That’s what Lorillard Tobacco did 60 years ago when it introduced Kent cigarettes, whose patented “Micronite” filter contained a particularly virulent form of asbestos. Smokers puffed their way through 13 billion Kents from March, 1952 until May, 1956, when Lorillard changed the filter design.

Six decades later, the legal fallout continues—including last month when a Broward jury awarded record damages against Lorillard and filter manufacturer Hollingsworth & Vose of more than $3.5 million.

Lorillard and Hollingsworth & Vose face numerous lawsuits by victims of mesothelioma, an extremely rare and deadly asbestos-related cancer that typically shows up decades after initial exposure. Plaintiffs have included factory workers who produced the cigarettes or filter material, and former smokers who say they inhaled microscopic asbestos fibers through the filters. Lorillard says hardly any fibers escaped.

While there is no official count, records and interviews suggest that the number of mesothelioma claims filed against the companies since the 1980s is at least in the low hundreds. Lorillard filings with the Securities and Exchange Commission show the company settled 90 cases in a recent two year period, and that 60 more cases are pending.

Time is on the companies’ side. Since factory workers and smokers with potential claims all are at least in their 70s and 80s, the strange saga of the asbestos filter should soon be coming to an end.

Lorrillard's cigarette manufacturing plant in Greensboro, N.C. Photo: Rob Brown/Greensboro News & Record

Lorrillard’s cigarette manufacturing plant in Greensboro, N.C. Photo: Rob Brown/Greensboro News & Record

Surprisingly, however, there has been a burst of new cases in the last few years, according to filings with the SEC. Growing awareness of the asbestos episode is probably the cause. These days, a mesothelioma patient is almost certain to be asked by his doctor or lawyer: Did you happen to smoke Kents in the 1950s?

Lorillard officials did not reply to emails and calls seeking comment. H&V also declined interview requests, though company lawyer Andrew McElaney noted that the companies have won most cases that have gone to trial.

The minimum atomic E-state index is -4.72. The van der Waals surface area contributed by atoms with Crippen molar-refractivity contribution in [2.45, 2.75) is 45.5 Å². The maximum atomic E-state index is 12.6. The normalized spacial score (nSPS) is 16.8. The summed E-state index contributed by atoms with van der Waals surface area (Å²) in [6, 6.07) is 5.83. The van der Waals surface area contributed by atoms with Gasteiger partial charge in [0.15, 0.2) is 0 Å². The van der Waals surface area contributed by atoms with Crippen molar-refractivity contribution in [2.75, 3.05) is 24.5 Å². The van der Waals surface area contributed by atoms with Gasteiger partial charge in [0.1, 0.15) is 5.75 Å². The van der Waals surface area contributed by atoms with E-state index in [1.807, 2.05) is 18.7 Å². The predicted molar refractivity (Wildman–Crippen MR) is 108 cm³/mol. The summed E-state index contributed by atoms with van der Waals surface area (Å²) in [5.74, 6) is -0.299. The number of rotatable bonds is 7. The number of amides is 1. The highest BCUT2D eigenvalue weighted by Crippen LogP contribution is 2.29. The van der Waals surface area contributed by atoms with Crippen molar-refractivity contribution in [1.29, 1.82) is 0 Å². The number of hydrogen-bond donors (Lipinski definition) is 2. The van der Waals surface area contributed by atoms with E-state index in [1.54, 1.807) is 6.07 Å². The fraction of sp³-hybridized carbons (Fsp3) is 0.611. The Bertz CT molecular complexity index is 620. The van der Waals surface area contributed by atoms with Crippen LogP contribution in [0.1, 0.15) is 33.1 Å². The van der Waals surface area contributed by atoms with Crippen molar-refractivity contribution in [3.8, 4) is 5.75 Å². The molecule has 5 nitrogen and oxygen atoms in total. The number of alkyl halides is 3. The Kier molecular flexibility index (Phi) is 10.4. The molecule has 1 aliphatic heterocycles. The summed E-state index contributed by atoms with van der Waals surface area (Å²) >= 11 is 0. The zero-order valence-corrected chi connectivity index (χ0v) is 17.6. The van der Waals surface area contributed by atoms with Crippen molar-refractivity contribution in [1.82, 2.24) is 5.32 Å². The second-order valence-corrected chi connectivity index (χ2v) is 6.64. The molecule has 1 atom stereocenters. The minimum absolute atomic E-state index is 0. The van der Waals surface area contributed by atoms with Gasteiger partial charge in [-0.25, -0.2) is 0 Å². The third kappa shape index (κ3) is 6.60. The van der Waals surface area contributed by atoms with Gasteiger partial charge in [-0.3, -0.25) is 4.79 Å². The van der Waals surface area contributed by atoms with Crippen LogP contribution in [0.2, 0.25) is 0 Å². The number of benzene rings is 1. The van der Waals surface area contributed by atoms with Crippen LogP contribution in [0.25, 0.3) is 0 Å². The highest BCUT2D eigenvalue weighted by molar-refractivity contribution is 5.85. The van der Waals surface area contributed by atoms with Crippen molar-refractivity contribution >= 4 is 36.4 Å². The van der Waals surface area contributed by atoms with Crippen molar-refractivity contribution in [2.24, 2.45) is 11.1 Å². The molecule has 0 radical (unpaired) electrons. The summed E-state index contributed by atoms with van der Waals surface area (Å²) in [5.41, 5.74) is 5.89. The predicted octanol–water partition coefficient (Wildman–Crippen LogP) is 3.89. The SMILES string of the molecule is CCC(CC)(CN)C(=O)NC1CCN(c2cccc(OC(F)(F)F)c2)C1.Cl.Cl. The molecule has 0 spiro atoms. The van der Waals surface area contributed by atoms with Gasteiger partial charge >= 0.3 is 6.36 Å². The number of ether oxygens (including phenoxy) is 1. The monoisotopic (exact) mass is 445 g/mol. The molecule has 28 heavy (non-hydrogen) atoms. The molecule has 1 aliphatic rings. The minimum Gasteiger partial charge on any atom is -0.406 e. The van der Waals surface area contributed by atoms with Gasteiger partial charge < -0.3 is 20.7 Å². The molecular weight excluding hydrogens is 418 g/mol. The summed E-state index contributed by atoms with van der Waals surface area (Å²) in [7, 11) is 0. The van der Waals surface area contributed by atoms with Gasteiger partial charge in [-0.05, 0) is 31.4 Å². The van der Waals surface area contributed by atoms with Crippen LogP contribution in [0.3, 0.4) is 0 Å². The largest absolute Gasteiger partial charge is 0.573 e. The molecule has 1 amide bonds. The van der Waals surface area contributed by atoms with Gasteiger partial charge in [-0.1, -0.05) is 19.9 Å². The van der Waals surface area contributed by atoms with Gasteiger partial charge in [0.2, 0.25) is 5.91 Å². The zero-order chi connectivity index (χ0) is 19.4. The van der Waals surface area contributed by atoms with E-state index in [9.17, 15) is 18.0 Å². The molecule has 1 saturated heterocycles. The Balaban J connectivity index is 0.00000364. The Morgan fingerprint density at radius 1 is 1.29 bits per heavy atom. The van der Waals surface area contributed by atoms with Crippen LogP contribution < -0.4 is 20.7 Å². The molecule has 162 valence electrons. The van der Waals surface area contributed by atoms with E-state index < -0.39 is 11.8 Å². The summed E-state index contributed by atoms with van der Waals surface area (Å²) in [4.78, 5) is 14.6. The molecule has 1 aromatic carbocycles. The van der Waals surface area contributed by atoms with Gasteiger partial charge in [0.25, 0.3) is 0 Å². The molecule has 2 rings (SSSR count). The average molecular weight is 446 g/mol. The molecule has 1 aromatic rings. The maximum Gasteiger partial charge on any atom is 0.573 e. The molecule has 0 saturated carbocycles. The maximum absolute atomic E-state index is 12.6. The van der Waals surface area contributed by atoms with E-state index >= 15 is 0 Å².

Lorillard, based in Greensboro, N.C., is the third-leading U.S. cigarette maker with a nearly 15 percent market share, and net sales in 2012 of more than $6.6 billion. Established  in 1760 as the P. Lorillard Co., it is one of the oldest continuously operated companies in the U.S.  Lorillard also owns electronic cigarette-maker blu eCigs, which recently created a buzz with commercials by TV personality Jenny McCarthy and actor Stephen Dorff.

Kent was Lorillard’s response to the health scare of the early 1950s, when the link between smoking and lung cancer began drawing wide attention. Tobacco companies scurried to roll out filters to calm jittery smokers and keep them from quitting in droves. The health benefits would prove illusory, but the switch to filters averted the potential loss of millions of customers.

Lorillard named its first filter for Herbert A. Kent, briefly its president, and aggressively touted the superiority of the Kent “Micronite” filter. It was a blend of  cotton, acetate, crepe paper and crocidolite asbestos—sometimes called “African” or “Bolivian blue” asbestos because of its bluish tint.

At the time, the risk of deadly lung disease to heavily exposed asbestos miners and plant workers was already well-documented. But asbestos also was known to be an effective filter material, dense enough to stop minute particles and gases, as long as it stayed put. Lorillard had learned of the use of crocidolite in gas masks made for the Army Chemical Corps. In contracting with H&V to supply the  material, Lorillard agreed to be held solely responsible for any “harmful effects’’ of the cigarette filters.

Lorillard launched Kent at a press conference at New York’s Waldorf-Astoria, touting the Micronite filter as offering “the greatest health protection in cigarette history.”

From the collection of Stanford University (

From the collection of Stanford University (